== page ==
2011 Proposed Capital Bond
Handouts & Materials
- Bond Materials
- Superintendent's Proposal for School Modernization
- Summary of Superintendent's Proposal
- Chart of Proposed Modernization Projects
- District Map of Proposed Modernization Projects
- List of Proposed Work, by School
- Economic Impact Report
- Superintendent's Listening Sessions
- Measure 26-121 Listening Session Summary
- Upcoming Events
- No Events Scheduled
- Past Events
- Superintendent's Listening Sessions
Call for a Bond
In October 2010, the School Board issued a call to the Superintendent for a plan to modernize the district’s schools. Noting an average PPS school age of 65 years, Director David Wynde issued a report outlining the assessment and community work done in the recent years and the need to update the schools in light of changes in building code, technology and teaching practices.
On November 8, Superintendent Carole Smith delivered her plan to the School Board and outlined the many needs across the district including leaking roofs and out-of-date and undersized facilities. The Superintendent proposed a $548 million bond to address Phase I needs through full building modernizations at several schools, and other strategic upgrades across the district. Schools and projects were determined using the criteria and guiding principles heard from the community and based on the needs determined by the building assessments. The three priorities of the program were:
- Providing rebuilt schools for as many students possible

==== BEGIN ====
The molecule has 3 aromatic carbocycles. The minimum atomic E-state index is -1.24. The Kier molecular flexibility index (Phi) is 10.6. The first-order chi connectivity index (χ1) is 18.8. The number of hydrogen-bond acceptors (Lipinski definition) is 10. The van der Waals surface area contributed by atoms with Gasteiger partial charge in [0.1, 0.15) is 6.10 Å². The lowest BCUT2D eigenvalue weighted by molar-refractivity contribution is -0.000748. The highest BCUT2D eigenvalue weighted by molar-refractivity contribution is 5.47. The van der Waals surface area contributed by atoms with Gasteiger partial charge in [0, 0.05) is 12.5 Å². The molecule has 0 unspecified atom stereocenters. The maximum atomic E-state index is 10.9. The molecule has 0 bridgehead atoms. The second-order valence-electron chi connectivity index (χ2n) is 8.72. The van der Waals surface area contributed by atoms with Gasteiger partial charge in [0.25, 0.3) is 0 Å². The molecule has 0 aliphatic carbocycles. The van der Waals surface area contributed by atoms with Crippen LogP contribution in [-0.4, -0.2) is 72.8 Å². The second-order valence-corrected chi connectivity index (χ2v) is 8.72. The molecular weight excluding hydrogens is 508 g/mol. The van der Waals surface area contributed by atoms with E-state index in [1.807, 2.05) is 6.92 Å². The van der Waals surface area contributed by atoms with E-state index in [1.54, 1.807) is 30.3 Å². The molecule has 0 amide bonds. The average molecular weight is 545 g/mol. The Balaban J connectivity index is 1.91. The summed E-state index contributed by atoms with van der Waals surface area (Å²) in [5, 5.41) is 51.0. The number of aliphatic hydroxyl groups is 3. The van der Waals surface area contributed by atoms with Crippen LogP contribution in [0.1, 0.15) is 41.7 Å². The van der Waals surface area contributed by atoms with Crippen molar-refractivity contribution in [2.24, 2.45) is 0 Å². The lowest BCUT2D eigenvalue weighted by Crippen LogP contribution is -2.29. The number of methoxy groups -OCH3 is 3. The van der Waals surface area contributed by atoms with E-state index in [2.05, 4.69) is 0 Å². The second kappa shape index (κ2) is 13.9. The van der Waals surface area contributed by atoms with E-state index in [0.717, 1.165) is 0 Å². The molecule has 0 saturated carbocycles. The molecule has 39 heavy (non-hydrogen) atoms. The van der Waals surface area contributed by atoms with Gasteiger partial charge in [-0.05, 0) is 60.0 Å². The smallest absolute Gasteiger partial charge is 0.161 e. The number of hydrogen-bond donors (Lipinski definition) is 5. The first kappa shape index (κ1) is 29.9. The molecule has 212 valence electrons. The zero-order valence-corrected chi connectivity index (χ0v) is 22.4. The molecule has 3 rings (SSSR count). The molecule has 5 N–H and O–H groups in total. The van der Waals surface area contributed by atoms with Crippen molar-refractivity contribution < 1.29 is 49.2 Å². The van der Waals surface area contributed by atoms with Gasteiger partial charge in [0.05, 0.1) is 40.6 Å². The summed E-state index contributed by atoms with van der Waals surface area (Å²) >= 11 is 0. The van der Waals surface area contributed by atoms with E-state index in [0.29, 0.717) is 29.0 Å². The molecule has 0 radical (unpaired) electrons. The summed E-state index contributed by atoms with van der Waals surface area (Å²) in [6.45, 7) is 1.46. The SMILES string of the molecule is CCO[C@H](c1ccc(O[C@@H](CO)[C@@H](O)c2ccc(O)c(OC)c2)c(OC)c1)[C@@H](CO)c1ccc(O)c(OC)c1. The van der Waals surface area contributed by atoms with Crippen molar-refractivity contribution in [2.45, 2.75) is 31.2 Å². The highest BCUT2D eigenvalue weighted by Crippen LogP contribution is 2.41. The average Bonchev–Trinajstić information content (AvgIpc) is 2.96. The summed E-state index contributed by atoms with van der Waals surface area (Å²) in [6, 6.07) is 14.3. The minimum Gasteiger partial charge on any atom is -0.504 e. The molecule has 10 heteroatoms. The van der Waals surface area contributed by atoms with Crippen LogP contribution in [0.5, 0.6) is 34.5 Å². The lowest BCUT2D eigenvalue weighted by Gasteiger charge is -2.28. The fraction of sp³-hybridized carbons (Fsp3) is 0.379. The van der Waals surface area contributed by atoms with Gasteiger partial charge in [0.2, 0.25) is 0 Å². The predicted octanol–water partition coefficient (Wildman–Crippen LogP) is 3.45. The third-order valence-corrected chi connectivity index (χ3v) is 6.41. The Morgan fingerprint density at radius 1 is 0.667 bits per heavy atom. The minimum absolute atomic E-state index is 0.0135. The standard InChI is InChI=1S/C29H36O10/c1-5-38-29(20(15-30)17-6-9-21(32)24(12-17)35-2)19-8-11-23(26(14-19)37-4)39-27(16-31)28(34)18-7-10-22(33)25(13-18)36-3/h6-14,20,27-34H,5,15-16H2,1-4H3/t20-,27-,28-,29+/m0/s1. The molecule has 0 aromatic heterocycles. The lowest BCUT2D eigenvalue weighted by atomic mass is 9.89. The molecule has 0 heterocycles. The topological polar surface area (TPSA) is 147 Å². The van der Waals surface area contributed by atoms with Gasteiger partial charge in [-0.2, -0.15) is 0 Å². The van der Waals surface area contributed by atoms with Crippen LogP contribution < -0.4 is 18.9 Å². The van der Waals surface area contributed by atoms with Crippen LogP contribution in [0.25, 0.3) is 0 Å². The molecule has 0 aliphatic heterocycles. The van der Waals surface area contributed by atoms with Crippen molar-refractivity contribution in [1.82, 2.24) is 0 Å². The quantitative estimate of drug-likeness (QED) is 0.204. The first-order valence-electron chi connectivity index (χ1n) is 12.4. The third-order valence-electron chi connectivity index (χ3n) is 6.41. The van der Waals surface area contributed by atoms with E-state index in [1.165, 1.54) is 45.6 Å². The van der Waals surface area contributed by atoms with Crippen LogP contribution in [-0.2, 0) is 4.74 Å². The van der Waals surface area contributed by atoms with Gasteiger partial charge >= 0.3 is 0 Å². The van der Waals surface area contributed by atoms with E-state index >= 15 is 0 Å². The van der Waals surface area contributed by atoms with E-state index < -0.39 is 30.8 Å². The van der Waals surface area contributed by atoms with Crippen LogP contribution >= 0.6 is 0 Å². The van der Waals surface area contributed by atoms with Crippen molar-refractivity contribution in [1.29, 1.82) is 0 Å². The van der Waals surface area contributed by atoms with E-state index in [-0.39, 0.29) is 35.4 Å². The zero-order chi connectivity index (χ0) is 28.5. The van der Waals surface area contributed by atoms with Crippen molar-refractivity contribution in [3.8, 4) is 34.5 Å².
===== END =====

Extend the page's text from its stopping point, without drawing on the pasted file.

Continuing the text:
- Addressing schools with high needs
- Geographic diversity, for equity and logistics
The bond program was structured so the school upgrades and rebuilding would be almost completely paid for upon completion in the first six years. This strategy was proposed to save more than $200 million in interest payments.
The district retained ECONorthwest to assemble a bond economic impact report. This report determined that the proposed bond would regionally create hundreds of jobs in the design and construction industries, and have an estimated economic impact in Portland of $1 billion.
The proposed bond work included:
- Full “Rebuilds” at Roosevelt , Jefferson and Cleveland High Schools; Rigler, Faubion, Laurelhurst, and Marysville K-8 schools, Markham Elementary, and merging the East Sylvan and West Sylvan campuses; full redesign plans for Lincoln High School (construction in future bond)
- Boiler conversions from oil to natural gas
- Roof replacements and seismic improvements
- Science lab upgrades
- Safety upgrades: wiring, plumbing, and lighting replacements; keycard and exterior security; stage rigging reinforcements
- School ground improvements and new covered play areas
The bond proposal also included debt retirement at Rosa Parks School, and funds to pay for a Citizen’s Oversight committee and annual program audits. More detail on the bond proposal can be found in the Proposed Capital Program Budget.
More information on the proposed bond can be found in the FAQ.
May 2011 Election
After a public comment period that further shaped the bond proposal, the School Board referred the capital bond to Portland voters (Measure 26-121). PPS then referred Measure 26-122, a five-year local option levy that would raise an estimated $57 million a year to preserve teaching jobs. For more on bonds and levies: School Funding & Finance.
In the May 17, 2011 Special Election, voters passed the teacher's levy (26-122) and defeated the capital bond (26-121) by 578 votes.
Following the defeat of the capital bond in May 2011, Superintendent Carole Smith and members of the School Board began holding “listening sessions” with individuals and groups who had supported or opposed the bond. These conversations were compiled into a Listening Report and have informed the steps taken in past months to move forward, including the process to develop a Long Range Facility Plan.
Long Range Facility Plan
One consistent theme heard in the listening sessions was the public’s need for a long range plan to put the proposed capital bond into a longer term perspective. The district kicked off the process to develop the Long Range Facility Plan (LRFP) in December 2011.